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Review of Nancy Isenberg’s “White Trash: The 400-Year Untold History of Class in America”

Thanks to Bernie Sanders and a growing wealth gap, 2016 will go down in history as the year the United States discovered class.  Or maybe it should be “re-discovered” since previous generations were all too aware of the chasm between rich and poor.  But beginning in the 1950s, differences seemed to fade as Americans entered the great middle class. Sure, there were nerds, jocks, prom kings, and drama queens.  But everyone ate at the same diners, lived in the same split-level suburban homes, and went to the same schools.  No one ever came up short when it came to cars, clothes, or cash.

Or so it seemed.  Two decades later, America is a very different place. Wages are stagnant, homelessness is rising, while the labor participation rate, the broadest measure of employment, has been drifting steadily downward since the 1990s.  As the economy weakens, class differences are opening wider and wider.  Somehow, American doesn’t seem to be an endless John Hughes movie any more.

This is what makes Nancy Isenberg’s new study, White Trash: The 400-Year Untold History of Class in America, so valuable.  It not only takes aim at the notion of America as a place of endless progress, but at a sub-myth as well, that  poverty is a problem limited to blacks, Hispanics, and other racial minorities.

To the contrary, Isenberg argues that America since its inception has seen the growth of a white underclass that is every bit as impoverished as such groups, if not more so.  The classic example, she writes, is Bob Ewell, the white bigot in Harper Lee’s To Kill a Mockingbird, who accuses a black man of raping his daughter and then tries to kill Atticus Finch’s two children after Atticus defends him in court.  Lee describes Ewell and his family as a creature of the margins: “No truant officer could keep their numerous offspring in school; no public health officer could free them from congenital defects, various worms, and diseases indigenous to filthy surroundings.”  Ewell, Lee adds, lives in a run-down shack that was “once a Negro cabin.”  Garbage is everywhere, and no one knows how many kids he has – some say six, some nine.  All they know is that they’re the “dirty-faced ones at the windows when anyone passed."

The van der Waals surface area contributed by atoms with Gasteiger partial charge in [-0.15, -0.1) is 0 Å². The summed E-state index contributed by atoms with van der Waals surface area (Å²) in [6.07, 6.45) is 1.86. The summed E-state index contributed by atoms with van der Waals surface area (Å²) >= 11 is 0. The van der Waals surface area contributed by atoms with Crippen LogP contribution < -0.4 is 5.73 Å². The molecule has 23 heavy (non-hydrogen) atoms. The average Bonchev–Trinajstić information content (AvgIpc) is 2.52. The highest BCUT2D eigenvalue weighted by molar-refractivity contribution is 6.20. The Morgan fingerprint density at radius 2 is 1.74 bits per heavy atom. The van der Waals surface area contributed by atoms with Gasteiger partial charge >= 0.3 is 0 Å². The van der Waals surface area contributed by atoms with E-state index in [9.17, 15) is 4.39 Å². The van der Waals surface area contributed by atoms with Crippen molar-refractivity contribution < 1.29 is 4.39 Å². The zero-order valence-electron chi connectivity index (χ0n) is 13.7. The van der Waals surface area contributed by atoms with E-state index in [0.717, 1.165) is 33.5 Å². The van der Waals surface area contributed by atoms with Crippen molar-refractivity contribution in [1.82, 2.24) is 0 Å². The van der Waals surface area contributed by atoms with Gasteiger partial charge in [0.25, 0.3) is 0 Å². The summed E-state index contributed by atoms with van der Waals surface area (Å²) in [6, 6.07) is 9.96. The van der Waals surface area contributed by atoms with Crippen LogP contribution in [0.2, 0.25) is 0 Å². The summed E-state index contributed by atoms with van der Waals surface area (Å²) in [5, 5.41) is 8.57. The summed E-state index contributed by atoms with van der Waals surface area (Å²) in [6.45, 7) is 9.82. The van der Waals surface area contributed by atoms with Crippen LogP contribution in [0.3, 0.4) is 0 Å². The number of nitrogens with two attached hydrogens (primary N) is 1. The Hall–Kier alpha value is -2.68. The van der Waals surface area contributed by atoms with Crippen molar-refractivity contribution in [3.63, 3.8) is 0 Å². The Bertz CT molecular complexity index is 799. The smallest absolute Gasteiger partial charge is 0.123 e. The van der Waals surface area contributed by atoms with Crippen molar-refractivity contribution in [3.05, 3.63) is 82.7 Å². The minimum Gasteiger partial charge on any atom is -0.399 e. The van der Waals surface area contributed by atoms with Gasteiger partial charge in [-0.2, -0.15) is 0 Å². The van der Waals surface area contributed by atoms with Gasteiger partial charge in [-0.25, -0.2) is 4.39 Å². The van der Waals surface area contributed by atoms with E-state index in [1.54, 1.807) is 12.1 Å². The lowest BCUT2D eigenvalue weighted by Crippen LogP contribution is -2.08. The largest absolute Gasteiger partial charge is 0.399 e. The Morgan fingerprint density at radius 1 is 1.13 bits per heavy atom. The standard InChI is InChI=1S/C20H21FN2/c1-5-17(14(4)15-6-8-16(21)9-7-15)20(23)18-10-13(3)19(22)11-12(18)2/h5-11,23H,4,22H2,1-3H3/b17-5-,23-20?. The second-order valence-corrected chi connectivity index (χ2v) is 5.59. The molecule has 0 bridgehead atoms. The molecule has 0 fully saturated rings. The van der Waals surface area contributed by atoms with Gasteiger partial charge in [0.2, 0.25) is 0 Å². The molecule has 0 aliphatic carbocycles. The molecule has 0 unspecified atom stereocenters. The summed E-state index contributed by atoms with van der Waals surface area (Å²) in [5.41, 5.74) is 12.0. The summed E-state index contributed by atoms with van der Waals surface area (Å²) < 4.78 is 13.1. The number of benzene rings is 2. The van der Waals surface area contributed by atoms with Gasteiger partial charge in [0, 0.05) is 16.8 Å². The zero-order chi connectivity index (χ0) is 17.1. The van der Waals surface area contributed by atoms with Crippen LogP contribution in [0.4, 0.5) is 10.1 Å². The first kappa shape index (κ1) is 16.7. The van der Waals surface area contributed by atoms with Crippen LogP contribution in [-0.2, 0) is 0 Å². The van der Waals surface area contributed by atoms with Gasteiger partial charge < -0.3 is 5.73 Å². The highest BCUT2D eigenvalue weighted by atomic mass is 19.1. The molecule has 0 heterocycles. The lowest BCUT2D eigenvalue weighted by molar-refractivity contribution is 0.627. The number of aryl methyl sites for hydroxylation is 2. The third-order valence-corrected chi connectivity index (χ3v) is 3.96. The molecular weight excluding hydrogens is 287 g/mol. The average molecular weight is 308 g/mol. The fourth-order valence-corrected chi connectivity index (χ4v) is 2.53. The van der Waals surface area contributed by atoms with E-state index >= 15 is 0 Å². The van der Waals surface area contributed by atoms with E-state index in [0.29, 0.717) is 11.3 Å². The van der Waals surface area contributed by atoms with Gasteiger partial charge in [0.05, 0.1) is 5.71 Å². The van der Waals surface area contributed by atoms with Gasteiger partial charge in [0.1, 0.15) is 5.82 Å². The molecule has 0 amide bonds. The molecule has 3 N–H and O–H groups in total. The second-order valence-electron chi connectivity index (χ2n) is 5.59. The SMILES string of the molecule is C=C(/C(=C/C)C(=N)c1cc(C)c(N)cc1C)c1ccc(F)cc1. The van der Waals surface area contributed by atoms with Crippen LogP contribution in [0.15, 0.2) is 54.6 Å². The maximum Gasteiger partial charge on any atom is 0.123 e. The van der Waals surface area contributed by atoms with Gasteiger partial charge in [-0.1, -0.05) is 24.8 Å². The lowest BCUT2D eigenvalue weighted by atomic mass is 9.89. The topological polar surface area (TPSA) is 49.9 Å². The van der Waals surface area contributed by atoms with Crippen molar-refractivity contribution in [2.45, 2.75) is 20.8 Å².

These were the monsters that middle-class America tried to repress from mid-century on.  Isenberg traces them back to the colonial period when, paradoxically, a land-rich country began filling up with the un-propertied poor.  Of the 36,000 people who lived in North Carolina as of 1729, for instance, Isenberg estimates that a majority owned little land or none.  Many such rejects settled in the Great Dismal Swamp, a thousand-plus square miles of wetlands on the border of Virginia and North Carolina.  An Anglican minister complained in 1709 that the swamp dwellers were “so careless and uncleanly” that there was “little difference between the corn in the horse’s manger and the bread on their tables.” William Byrd II, a wealthy landowner who was appointed to survey the area in 1728, dismissed them as lazy no-accounts who prefer to “loiter away their lives, like Solomon’s sluggards.

Not once did it occur to Byrd that the slave owners like himself who were busily monopolizing the best land for themselves had anything to do with the growing numbers struggling to survive in sandy areas and pine barrens.  Thanks to the cotton boom, “sandhillers” and “pineys” were in event worse shape a century later.  Travelers described a rural population that was ragged and emaciated with children who, in Isenberg’s words, were “prematurely aged and deformed with distended bellies.”   A pamphleteer named George Weston wrote in 1856 that poor whites were “sinking deeper and more hopelessly into barbarism with every succeeding generation” while Harriet Beecher Stowe painted a vivid portrait of de-humanized country folk in her novel Dred, written three years after Uncle Tom’s Cabin: